In one sense this is encouraging. For all our knowledge and technology there is much, even in human affairs, which is unpredictable and uncontrollable. This is, in a sense, judgment on hubris. It can also be liberating, particularly for those who do not see themselves as masters of the universe.

But should 2008 be seen as a decisive moment as far as belief in markets is concerned? Much will depend on what is meant by a market, no easy question when, as already mentioned, no markets to-day are unfettered, and are not likely to be in the foreseeable future.

We should, though, not forget that for followers of Adam Smith, such as Hayek, one of the main philosophical arguments in favour of markets was precisely the unpredictability of human action and of events more generally. From this perspective markets are not seen as perfect predictors, which there cannot be. But in situations of uncertainty they are seen as the most efficient and least hazardous way of disseminating information in a society and of responding to what cannot be predicted. It would be somewhat paradoxical if a failure of prediction was in itself taken to be an argument against a system which takes unpredictability as its starting point.

— Philosophy 84 (2009), 1. Cambridge University Press.

Thoughts?

Gertrude B. Kelly, “Mr. Walker’s Neo-Nonsense,” from Liberty Vol. IV. No. 4 (June 19, 1886)

This is a contribution to the debate over Malthusianism that was conducted in the pages of Benjamin Tucker’s newspaper Liberty, in which the natural-rights anarchist and individualist feminist Gertrude B. Kelly called fellow anarchist E. C. Walker, also a free-love and birth control advocate, to task over his advocacy of “Neo-Malthusianism,” an rehabilitate the work of Thomas Malthus as a component of radical, pro-labor economics. The column appears as “Mr. Walker’s Neo-Nonsense,” on the back page (p. 8) of Liberty Vol. IV., No. 4 (June 19, 1886).

Mr. Walker’s Neo-Nonsense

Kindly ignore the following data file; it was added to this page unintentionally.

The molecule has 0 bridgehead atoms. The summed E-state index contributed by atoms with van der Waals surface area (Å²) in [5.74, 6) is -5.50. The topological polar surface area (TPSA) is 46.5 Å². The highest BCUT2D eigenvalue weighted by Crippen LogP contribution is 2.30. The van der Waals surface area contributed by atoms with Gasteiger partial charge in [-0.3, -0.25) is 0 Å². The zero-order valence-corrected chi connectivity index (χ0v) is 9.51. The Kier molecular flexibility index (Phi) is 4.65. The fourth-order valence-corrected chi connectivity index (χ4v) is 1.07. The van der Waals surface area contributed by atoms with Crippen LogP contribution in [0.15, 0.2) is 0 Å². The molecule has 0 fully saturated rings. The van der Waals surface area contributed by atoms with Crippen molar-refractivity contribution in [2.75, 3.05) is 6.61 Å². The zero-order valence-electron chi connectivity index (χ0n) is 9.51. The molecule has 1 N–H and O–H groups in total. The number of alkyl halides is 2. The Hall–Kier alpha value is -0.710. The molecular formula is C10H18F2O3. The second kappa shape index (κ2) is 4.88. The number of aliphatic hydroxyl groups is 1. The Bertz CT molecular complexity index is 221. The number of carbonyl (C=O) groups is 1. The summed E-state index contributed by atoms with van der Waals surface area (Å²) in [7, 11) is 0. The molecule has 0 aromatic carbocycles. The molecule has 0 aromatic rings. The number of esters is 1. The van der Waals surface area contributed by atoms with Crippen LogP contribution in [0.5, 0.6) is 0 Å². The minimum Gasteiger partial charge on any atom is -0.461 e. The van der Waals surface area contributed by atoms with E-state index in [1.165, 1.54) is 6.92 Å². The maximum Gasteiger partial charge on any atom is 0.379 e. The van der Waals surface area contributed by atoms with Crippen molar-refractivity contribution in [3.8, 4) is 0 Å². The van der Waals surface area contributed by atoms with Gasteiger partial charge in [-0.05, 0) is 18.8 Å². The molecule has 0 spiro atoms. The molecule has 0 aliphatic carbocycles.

I am sorry to see that E. C. Walker, having taken a position on Malthusianism, probably without due consideration, seems to feel himself bound now, for the sake of consistency, to maintain that position at all hazards. Consistency is a very fine thing but truth is far finer. Mr. Walker is still determined to call himself a Malthusian, though he denies the fundamental doctrine of Malthusianism,–i.e., that the working-people would be better off, everything else remaining unchanged, if their numbers were diminished. Does Mr. Walker know that Malthus’sTheory of Population” was written in answer to Condorcet’sEsquisse des Progrès de l’Espirit Humain” and Godwin’sPolitical Justice,” the two most Anarchistic works of the last century, which demonstrated that poverty and vice and crime were due to the inequality of conditions, generated and fostered by unjust political systems. Both Godwin and Condorcet foresaw that some day the population question would come up for consideration but they saw also, as we see today, that it was not the burning question, calling for immediate solution, not the question on the solution of which depended the solution of all the others, but that it was a dependent question, secondary to that of justice. Condorcet especially has shown that with improved conditions, and the increased morality necessarily resulting from this improvement, the population question would settle itself, for no man would then desire to bring beings into existence for whose happiness he could not provide, and that recklessness in this respect today was due to the general degradation of the people. Malthus came to the rescue of the rising bourgeoisie, and was one of the most noted signs of the reaction following the French Revolution. He endeavored to show that any attempt made to improve the conditions of the people would only make things worse, as it would make room for a larger population. Mr. Malthus’s followers have since pointed with pride to India as a proof of their master’s insight. The positive checks, of war, of pestilence, etc., to overpopulation having been removed by the motherly care of the British government, the Indian people have been reduced to a condition of more hopeless poverty than that in which they were before. They take no note of the part which the fostering care of the British userers has had in the production of this poverty; it is not part of their scheme to recognize that.